How to make a halter top easy

Updated February 21, 2017

In hot summer weather, wearing a halter top is both comfortable and fashionable. Although halter tops are usually not expensive to buy and can be easily found for sale in women's wear stores as well as department stores, there are advantages to making one at home. There will be a greater variety of fabric colours and patterns to choose from and it is satisfying to wear your own original creation. A halter top is so easy and fast to sew, several can be made in one afternoon.

Lay the scarf on a flat surface and smooth it down. If using fabric, cut a 36 inch square. Fold in half on the diagonal, forming a triangle. Double fold a narrow hem around all cut edges of the triangle. Place the triangle on a flat surface and smooth it down.

Fold over one of the corners of the triangle. Fold towards the wrong side of the fabric, forming a straight edge of about 6 inches wide for the neckline of the halter top. Pin in place.

Measure down 1-inch from each end of the fold and mark the places with pins. Draw a straight line with the tailor's chalk, connecting the pins. Remove all pins and cut along the chalked line. Mark the folded edge with the chalk or a pin.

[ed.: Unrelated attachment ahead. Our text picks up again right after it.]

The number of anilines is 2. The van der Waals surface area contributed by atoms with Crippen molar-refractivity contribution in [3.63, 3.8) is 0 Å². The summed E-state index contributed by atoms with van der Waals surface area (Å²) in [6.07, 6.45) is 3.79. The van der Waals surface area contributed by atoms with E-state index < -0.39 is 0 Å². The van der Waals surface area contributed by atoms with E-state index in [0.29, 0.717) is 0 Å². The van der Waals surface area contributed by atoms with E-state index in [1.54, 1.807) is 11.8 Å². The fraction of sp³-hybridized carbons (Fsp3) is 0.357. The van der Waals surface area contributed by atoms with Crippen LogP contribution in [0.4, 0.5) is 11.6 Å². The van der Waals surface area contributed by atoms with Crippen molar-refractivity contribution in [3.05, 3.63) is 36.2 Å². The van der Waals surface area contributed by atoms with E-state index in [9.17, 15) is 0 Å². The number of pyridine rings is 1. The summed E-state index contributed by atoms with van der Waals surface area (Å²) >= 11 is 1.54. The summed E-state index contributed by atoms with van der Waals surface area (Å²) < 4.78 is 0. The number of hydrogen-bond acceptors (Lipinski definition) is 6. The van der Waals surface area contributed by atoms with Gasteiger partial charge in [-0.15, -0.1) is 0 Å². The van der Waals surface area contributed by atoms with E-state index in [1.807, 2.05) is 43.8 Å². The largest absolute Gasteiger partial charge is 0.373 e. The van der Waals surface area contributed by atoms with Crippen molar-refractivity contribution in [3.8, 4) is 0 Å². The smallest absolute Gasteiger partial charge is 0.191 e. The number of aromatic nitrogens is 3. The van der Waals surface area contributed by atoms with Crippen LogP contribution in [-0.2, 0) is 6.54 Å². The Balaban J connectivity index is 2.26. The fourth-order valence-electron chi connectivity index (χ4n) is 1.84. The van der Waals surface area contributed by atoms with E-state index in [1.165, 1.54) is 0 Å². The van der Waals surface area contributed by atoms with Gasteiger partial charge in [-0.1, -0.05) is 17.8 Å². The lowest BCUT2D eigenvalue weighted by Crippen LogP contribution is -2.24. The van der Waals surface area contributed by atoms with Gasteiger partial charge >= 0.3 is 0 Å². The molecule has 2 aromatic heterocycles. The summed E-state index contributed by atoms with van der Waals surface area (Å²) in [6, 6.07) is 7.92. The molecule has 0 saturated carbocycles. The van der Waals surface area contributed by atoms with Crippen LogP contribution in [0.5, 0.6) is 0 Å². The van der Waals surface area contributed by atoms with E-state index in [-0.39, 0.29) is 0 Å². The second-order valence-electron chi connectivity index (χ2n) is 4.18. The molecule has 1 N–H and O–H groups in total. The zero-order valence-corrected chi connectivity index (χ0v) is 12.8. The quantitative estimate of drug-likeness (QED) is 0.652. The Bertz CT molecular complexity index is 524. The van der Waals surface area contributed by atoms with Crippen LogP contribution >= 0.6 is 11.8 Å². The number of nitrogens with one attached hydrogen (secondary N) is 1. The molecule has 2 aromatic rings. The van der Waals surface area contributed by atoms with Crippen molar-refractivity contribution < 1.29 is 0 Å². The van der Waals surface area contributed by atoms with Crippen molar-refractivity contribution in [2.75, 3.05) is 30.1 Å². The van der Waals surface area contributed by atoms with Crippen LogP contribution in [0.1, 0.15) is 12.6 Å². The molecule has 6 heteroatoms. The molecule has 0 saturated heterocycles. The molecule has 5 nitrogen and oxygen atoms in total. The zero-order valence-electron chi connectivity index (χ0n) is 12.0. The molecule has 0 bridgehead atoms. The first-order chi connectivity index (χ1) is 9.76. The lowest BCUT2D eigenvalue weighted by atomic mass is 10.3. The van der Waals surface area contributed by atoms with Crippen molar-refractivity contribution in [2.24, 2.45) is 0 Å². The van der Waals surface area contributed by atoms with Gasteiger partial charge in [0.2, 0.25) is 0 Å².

Sew along the cut edge with a zigzag stitch to prevent the raw edge from fraying. Turn the fold over again along the line marked by chalk or a pin in Step 3.

Attach a safety pin to one end of the cord. Insert the pin into one of the ends of the folded edge created in Step 4. Put the halter on by aligning the neck edge of the top with your collarbone. Tie the two horizontal corners of the top in a double knot at the back of your waistline. Tie the cord at the back of your neck with a knot and then a bow.


It is even easier to make a halter top if a smaller, 18 or 20-inch scarf is used. Do not cut into a triangle. Finish the neckline in the same manner and leave a pointed edge at the bottom.

Things You'll Need

  • 36-inch square scarf or 1 yard of fabric
  • 1 1/2 yard of cord
  • Tape measure
  • Tailor's chalk
  • Scissors
  • Matching coloured thread
  • Sewing machine
  • Pins
  • Safety pin
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About the Author

Freddie Silver started writing newsletters for the Toronto District School Board in 1997. Her areas of expertise include staff management and professional development. She holds a master's degree in psychology from the University of Toronto and is currently pursuing her PhD at the Ontario Institute for Studies in Education, focusing on emotions and professional relationships.